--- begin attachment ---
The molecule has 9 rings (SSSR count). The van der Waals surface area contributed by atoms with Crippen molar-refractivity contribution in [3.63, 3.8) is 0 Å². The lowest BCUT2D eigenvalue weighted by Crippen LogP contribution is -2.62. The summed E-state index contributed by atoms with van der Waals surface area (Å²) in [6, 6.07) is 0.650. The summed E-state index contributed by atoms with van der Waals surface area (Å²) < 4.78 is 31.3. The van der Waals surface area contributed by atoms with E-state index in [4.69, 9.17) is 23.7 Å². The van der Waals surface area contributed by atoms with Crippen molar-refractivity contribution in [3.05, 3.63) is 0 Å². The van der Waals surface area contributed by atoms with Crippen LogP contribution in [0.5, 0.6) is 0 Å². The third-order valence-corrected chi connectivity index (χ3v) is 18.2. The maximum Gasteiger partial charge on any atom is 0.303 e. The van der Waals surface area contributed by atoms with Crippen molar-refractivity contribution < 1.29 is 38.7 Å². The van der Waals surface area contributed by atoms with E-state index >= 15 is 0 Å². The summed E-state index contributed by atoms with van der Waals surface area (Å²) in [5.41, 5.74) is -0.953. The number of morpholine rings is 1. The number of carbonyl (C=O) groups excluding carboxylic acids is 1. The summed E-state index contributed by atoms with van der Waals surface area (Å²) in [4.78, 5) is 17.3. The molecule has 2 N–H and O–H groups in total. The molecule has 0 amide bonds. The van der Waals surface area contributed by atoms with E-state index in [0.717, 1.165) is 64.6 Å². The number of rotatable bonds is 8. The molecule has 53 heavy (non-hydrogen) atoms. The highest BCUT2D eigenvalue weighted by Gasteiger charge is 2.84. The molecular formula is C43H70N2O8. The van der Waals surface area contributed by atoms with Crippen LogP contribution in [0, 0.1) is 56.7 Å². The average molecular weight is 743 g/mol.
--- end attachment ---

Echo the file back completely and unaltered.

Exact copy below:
The molecule has 9 rings (SSSR count). The van der Waals surface area contributed by atoms with Crippen molar-refractivity contribution in [3.63, 3.8) is 0 Å². The lowest BCUT2D eigenvalue weighted by Crippen LogP contribution is -2.62. The summed E-state index contributed by atoms with van der Waals surface area (Å²) in [6, 6.07) is 0.650. The summed E-state index contributed by atoms with van der Waals surface area (Å²) < 4.78 is 31.3. The van der Waals surface area contributed by atoms with E-state index in [4.69, 9.17) is 23.7 Å². The van der Waals surface area contributed by atoms with Crippen molar-refractivity contribution in [3.05, 3.63) is 0 Å². The van der Waals surface area contributed by atoms with Crippen LogP contribution in [0.5, 0.6) is 0 Å². The third-order valence-corrected chi connectivity index (χ3v) is 18.2. The maximum Gasteiger partial charge on any atom is 0.303 e. The van der Waals surface area contributed by atoms with Crippen molar-refractivity contribution < 1.29 is 38.7 Å². The van der Waals surface area contributed by atoms with E-state index >= 15 is 0 Å². The summed E-state index contributed by atoms with van der Waals surface area (Å²) in [5.41, 5.74) is -0.953. The number of morpholine rings is 1. The number of carbonyl (C=O) groups excluding carboxylic acids is 1. The summed E-state index contributed by atoms with van der Waals surface area (Å²) in [4.78, 5) is 17.3. The molecule has 2 N–H and O–H groups in total. The molecule has 0 amide bonds. The van der Waals surface area contributed by atoms with E-state index in [0.717, 1.165) is 64.6 Å². The number of rotatable bonds is 8. The molecule has 53 heavy (non-hydrogen) atoms. The highest BCUT2D eigenvalue weighted by Gasteiger charge is 2.84. The molecular formula is C43H70N2O8. The van der Waals surface area contributed by atoms with Crippen LogP contribution in [0, 0.1) is 56.7 Å². The average molecular weight is 743 g/mol.